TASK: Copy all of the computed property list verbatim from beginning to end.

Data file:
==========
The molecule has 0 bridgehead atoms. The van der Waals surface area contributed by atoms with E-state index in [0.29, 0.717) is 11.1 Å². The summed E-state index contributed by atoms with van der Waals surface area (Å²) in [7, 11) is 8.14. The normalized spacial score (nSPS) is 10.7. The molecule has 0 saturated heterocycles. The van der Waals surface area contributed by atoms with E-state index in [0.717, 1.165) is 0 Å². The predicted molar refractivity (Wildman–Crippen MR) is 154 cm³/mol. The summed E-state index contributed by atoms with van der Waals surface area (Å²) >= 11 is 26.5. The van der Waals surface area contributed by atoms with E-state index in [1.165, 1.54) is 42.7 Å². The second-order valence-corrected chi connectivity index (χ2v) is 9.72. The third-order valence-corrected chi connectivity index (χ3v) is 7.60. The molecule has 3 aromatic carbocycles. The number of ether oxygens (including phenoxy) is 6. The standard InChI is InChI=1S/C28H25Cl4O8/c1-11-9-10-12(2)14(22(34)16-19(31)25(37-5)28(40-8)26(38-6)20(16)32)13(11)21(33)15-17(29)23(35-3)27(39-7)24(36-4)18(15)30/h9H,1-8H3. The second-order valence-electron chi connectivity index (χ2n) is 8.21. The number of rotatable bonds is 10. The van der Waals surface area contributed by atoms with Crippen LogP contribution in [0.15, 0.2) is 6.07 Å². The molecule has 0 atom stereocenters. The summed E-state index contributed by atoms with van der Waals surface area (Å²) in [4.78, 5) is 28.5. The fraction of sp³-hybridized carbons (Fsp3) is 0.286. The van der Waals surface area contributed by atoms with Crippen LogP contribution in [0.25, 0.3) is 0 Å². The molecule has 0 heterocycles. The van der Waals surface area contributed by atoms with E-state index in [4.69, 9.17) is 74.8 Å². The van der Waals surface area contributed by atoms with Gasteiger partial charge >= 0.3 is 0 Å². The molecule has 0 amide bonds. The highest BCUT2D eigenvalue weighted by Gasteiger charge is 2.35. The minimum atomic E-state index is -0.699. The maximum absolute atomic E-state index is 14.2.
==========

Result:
The molecule has 0 bridgehead atoms. The van der Waals surface area contributed by atoms with E-state index in [0.29, 0.717) is 11.1 Å². The summed E-state index contributed by atoms with van der Waals surface area (Å²) in [7, 11) is 8.14. The normalized spacial score (nSPS) is 10.7. The molecule has 0 saturated heterocycles. The van der Waals surface area contributed by atoms with E-state index in [0.717, 1.165) is 0 Å². The predicted molar refractivity (Wildman–Crippen MR) is 154 cm³/mol. The summed E-state index contributed by atoms with van der Waals surface area (Å²) >= 11 is 26.5. The van der Waals surface area contributed by atoms with E-state index in [1.165, 1.54) is 42.7 Å². The second-order valence-corrected chi connectivity index (χ2v) is 9.72. The third-order valence-corrected chi connectivity index (χ3v) is 7.60. The molecule has 3 aromatic carbocycles. The number of ether oxygens (including phenoxy) is 6. The standard InChI is InChI=1S/C28H25Cl4O8/c1-11-9-10-12(2)14(22(34)16-19(31)25(37-5)28(40-8)26(38-6)20(16)32)13(11)21(33)15-17(29)23(35-3)27(39-7)24(36-4)18(15)30/h9H,1-8H3. The second-order valence-electron chi connectivity index (χ2n) is 8.21. The number of rotatable bonds is 10. The van der Waals surface area contributed by atoms with Crippen LogP contribution in [0.15, 0.2) is 6.07 Å². The molecule has 0 atom stereocenters. The summed E-state index contributed by atoms with van der Waals surface area (Å²) in [4.78, 5) is 28.5. The fraction of sp³-hybridized carbons (Fsp3) is 0.286. The van der Waals surface area contributed by atoms with Crippen LogP contribution in [0.25, 0.3) is 0 Å². The molecule has 0 heterocycles. The van der Waals surface area contributed by atoms with E-state index in [4.69, 9.17) is 74.8 Å². The van der Waals surface area contributed by atoms with Gasteiger partial charge >= 0.3 is 0 Å². The molecule has 0 amide bonds. The highest BCUT2D eigenvalue weighted by Gasteiger charge is 2.35. The minimum atomic E-state index is -0.699. The maximum absolute atomic E-state index is 14.2.